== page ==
SALT LAKE CITY — Two years after the start of the COVID-19 pandemic, the virus has been confirmed in Utah's mule deer population.
The Utah Division of Wildlife Resources said it collected blood and nasal swab samples from mule deer during their recent winter health assessments.
While only one nasal swab came back positive for the virus — specifically, the delta variant in a female mule deer in Morgan County — the DWR says several others had COVID-19 antibodies in their blood samples, indicating that the virus had already made its way into the mule deer population.
This is the first mule deer in the United States to test positive for the virus, although it was previously detected in white-tailed deer in some parts of the country.
The U.S. Department of Agriculture’s Animal and Plant Health Inspection Service has been studying the virus in wildlife, and the DWR's sample collection was part of that effort.
The presence of the virus in mule deer doesn't have wildlife biologists overly concerned, however.
“While it is confirmed that mule deer are susceptible to this virus, the deer that we took samples from did not show any clinical signs of the illness, and there isn’t any evidence that it is killing mule deer,” DWR State Veterinarian Ginger Stout said in a press release issued Monday. “There is also no evidence that animals, including mule deer, are playing a significant role in spreading SARS-CoV-2 to people, and the available research suggests that the likelihood of getting COVID-19 from an animal is quite low.”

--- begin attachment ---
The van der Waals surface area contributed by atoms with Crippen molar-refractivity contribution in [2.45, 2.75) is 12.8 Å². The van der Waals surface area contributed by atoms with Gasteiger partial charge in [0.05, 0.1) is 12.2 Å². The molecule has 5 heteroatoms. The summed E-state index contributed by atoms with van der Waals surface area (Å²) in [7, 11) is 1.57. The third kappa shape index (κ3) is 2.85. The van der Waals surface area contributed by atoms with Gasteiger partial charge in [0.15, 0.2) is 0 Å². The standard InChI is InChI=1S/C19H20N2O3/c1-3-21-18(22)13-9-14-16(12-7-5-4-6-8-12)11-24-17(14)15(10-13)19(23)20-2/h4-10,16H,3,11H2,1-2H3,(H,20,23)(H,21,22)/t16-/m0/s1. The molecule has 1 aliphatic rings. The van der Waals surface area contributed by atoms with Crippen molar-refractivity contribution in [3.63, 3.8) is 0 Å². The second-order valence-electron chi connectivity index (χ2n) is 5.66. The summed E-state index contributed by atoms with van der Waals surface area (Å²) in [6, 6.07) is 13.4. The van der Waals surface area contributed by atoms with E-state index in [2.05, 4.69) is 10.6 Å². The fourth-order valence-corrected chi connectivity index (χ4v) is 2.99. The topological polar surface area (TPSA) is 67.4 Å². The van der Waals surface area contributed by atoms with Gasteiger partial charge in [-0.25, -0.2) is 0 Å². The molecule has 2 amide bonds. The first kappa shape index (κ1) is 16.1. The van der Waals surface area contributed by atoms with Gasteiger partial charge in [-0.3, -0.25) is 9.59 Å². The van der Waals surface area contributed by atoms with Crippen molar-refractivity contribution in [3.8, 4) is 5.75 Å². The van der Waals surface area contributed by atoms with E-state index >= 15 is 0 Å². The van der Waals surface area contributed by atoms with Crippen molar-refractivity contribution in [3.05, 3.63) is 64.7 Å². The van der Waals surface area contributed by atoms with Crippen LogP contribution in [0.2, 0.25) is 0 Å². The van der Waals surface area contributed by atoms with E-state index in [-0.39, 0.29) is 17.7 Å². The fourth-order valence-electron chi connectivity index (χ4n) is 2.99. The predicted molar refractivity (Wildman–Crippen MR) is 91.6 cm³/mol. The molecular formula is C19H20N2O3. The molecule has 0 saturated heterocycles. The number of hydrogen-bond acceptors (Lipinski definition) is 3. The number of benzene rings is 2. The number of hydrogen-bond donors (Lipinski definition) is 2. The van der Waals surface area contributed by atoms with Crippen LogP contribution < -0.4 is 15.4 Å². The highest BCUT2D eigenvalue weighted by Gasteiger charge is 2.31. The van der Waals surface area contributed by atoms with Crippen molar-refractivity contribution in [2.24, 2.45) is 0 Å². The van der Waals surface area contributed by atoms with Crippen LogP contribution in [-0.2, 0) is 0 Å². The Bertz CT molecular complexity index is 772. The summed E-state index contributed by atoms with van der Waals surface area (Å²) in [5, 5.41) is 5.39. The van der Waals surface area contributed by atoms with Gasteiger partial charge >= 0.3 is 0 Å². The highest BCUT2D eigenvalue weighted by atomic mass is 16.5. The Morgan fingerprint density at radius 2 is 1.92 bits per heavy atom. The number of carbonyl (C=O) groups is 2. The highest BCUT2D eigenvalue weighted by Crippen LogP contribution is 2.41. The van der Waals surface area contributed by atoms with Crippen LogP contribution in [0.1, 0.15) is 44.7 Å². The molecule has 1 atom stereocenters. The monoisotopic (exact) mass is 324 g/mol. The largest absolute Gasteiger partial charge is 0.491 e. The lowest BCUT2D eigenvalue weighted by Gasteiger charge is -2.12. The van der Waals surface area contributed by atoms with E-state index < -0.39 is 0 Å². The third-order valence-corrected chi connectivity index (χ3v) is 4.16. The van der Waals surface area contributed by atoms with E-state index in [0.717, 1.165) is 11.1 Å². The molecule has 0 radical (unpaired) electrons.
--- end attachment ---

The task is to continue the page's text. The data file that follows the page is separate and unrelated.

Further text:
It is not yet known how this mule deer or others were exposed to the delta variant of COVID-19, the DWR says it could have been through other deer, another animal species, or even humans.
The DWR also assures hunters that there is no evidence that people can get COVID-19 by eating meat from an infected animal, but they gave these tips for general food hygiene when processing game meat:
- Don’t allow contact between wildlife and domestic animals, including pets and hunting dogs.
- Do not harvest animals that appear sick or are found already dead.
- Keep game meat clean, and cool the meat down as soon as possible after harvesting the animal.
- Avoid cutting through the animal’s backbone and spinal tissues, and do not eat the brains of wildlife.
- When handling and cleaning game meat, wear rubber or disposable gloves. Don’t eat, drink or smoke while handling the meat.
- When you are finished handling and cleaning the meat, wash your hands thoroughly with soap and water.